2021 Orlando Fringe Festival – Episode 1
by Carl F. Gauze
A stripped-down and socially distanced festival shows that Orlando’s theater scene maybe wounded, but its not out. This year’s festival is half live, half recorded. The live shows fall into the normal festival slot from May 20 to Labor Day, with a digital reprise and a few video-only shows available in the first two weeks of June. I caught a few live previews shows and there are some promising shows and few weaker presentations. This post is based on technical rehearsals made semi-public by the braver artists.
We all sell out to get somewhere in life and these kids are just more open about it. “Selling Out – The Musical” (Pink Venue) show delivers on the title; it’s packed with actual advertisements. The one that sticks out is a rather long and uncomfortable visit to a bathing suit shop in a still functional local mall. I get the need for sponsorships; this is just a bit mor blatant than most. As to plot, a young and rising advertising star is promised a VP role if he can land a key account. His straightforward jargon ladened pitch bores the customer, but he’s gives him a second chance by a “made for the script” client. His female room mate drugs him and does here own rather explicit presentation to save the day and give you on screen images that will not fade until Fringe 2022. I don’t write these shows, I just write about them.
My next experience was “Frigorific: A Play by Ear” ( Green Venue) This delight full one woman show by Lorelei Zarifian explores her relationship with her refrigerator, which has become upset by the arrival of a newer model. Ms. Zarifian offers a delightful French accent and a problem with her refrigerator. It has a curse, it its jealous, and she treats it like an irascible lover to the point they share a glass of wine. It’s the good side of Fringe Surrealism.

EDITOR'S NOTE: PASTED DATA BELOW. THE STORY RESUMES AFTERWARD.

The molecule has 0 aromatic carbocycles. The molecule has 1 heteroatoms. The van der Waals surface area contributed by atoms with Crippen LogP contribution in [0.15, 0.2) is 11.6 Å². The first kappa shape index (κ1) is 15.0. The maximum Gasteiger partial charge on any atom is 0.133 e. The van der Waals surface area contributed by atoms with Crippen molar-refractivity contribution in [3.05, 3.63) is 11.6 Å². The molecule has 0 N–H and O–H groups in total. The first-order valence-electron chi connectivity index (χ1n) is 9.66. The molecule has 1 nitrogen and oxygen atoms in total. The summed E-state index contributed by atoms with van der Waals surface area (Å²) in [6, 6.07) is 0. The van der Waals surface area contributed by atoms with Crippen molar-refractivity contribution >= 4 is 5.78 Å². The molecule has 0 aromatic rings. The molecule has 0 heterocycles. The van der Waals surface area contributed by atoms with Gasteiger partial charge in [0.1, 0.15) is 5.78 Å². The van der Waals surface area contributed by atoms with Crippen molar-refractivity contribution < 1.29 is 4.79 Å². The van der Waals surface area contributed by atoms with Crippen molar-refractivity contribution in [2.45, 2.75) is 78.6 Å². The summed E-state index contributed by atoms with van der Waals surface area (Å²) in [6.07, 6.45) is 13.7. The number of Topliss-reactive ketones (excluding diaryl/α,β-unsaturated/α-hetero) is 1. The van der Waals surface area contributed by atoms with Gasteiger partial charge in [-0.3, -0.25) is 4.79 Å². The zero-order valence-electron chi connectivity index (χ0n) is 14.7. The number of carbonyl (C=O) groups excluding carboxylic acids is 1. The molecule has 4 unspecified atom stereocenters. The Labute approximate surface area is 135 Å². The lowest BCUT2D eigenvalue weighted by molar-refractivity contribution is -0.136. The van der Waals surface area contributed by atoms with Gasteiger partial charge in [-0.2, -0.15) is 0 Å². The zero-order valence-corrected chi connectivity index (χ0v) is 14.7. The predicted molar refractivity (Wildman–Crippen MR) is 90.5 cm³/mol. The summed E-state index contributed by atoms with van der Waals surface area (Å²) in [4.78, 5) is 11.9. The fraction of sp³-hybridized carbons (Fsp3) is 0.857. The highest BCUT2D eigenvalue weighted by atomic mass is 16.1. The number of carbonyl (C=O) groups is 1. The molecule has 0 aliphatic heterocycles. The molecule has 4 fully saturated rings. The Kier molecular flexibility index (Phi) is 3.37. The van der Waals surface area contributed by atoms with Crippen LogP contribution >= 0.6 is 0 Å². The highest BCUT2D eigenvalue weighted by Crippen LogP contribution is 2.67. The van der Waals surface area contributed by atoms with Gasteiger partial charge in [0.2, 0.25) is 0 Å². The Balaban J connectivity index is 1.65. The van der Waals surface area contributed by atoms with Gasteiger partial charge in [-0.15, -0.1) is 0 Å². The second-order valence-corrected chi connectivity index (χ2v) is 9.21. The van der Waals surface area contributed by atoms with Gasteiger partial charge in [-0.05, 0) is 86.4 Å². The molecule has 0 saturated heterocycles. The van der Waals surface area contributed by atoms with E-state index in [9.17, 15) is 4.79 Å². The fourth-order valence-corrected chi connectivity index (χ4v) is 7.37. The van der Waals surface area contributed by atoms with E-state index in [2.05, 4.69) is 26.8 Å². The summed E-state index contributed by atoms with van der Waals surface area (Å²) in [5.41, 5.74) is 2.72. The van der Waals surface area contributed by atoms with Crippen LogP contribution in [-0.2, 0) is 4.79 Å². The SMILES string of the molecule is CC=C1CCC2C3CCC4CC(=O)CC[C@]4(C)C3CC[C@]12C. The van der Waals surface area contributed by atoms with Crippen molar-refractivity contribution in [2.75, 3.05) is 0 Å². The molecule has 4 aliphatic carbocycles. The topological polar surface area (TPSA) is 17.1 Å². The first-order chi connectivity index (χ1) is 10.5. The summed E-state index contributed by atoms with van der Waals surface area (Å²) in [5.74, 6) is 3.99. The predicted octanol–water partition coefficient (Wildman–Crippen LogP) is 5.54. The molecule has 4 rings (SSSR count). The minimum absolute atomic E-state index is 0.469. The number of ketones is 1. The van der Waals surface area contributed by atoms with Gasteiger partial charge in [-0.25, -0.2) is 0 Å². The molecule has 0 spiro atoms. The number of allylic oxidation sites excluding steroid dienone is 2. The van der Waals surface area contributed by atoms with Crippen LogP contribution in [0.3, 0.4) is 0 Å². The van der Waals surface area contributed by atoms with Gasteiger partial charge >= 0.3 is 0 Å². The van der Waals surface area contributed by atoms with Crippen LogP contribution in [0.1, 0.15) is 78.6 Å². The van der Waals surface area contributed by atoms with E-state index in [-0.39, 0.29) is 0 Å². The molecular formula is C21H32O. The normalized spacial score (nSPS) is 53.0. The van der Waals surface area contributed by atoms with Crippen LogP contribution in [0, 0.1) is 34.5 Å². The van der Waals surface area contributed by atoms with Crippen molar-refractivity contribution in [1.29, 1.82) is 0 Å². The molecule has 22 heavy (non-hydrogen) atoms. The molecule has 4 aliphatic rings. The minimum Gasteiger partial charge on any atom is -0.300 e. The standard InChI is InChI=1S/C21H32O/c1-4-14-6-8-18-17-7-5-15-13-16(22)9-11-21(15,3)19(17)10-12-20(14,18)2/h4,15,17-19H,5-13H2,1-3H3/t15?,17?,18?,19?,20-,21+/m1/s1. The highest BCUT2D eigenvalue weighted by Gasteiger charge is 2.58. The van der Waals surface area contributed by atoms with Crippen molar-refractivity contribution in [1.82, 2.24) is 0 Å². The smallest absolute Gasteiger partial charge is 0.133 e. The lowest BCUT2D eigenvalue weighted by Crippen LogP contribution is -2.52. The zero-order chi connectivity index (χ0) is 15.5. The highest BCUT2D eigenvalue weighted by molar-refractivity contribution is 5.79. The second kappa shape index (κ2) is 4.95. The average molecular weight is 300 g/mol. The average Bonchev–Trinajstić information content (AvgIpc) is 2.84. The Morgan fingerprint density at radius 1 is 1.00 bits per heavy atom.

Local stalwarts Emotions Dance reprised “7 Deadly Sins” for this year’s festival (Pink Venue). There have been several variations of this project over the years, and the concept is a virginal woman dancing in a white chemise as the evils of the world polluting her purity tinges of sin signified by all the other colors. It’s a high concept show where all the sins perform duets with her. My favorites sin was “Greed,” a dark money man chases her like a satanic bill collector, soiling here with his filthy lucher. Money may not buy happiness, but it allows misery in much nicer surrounding.
The most developed show of the evening comes with a reprise of Michael Wanzie’s “It All Started at the Radisson Inn” (Gold Venue). This show premiere pre-Covid a while back at the Phillips Center small stage, and it shows an an unlikely hook up between a straight salesman Bret (Zack Lane) and a gay man Conner (Mike Van Dyke) with a valet fetish. They both accept each others sexuality, but Connor loves massaging feet and Bret is along for the bumpy ride. Everything is stable until Bret’s fiancé returns from a family crisis to this much larger one. It’s funny and touching and well executed.
My last viewing tonight took place in the Blue venue where “THRIVE” told four stories of overcoming and adapting to life’s little bowl of troubles. Car crashes, cancers and brain injury body issues, inability to get a date, loss of mates to disease all showed how bad life and be, and how that need not define you. It’s a hear wrenching show about love and perseverance, all by ordinary people made extraordinary.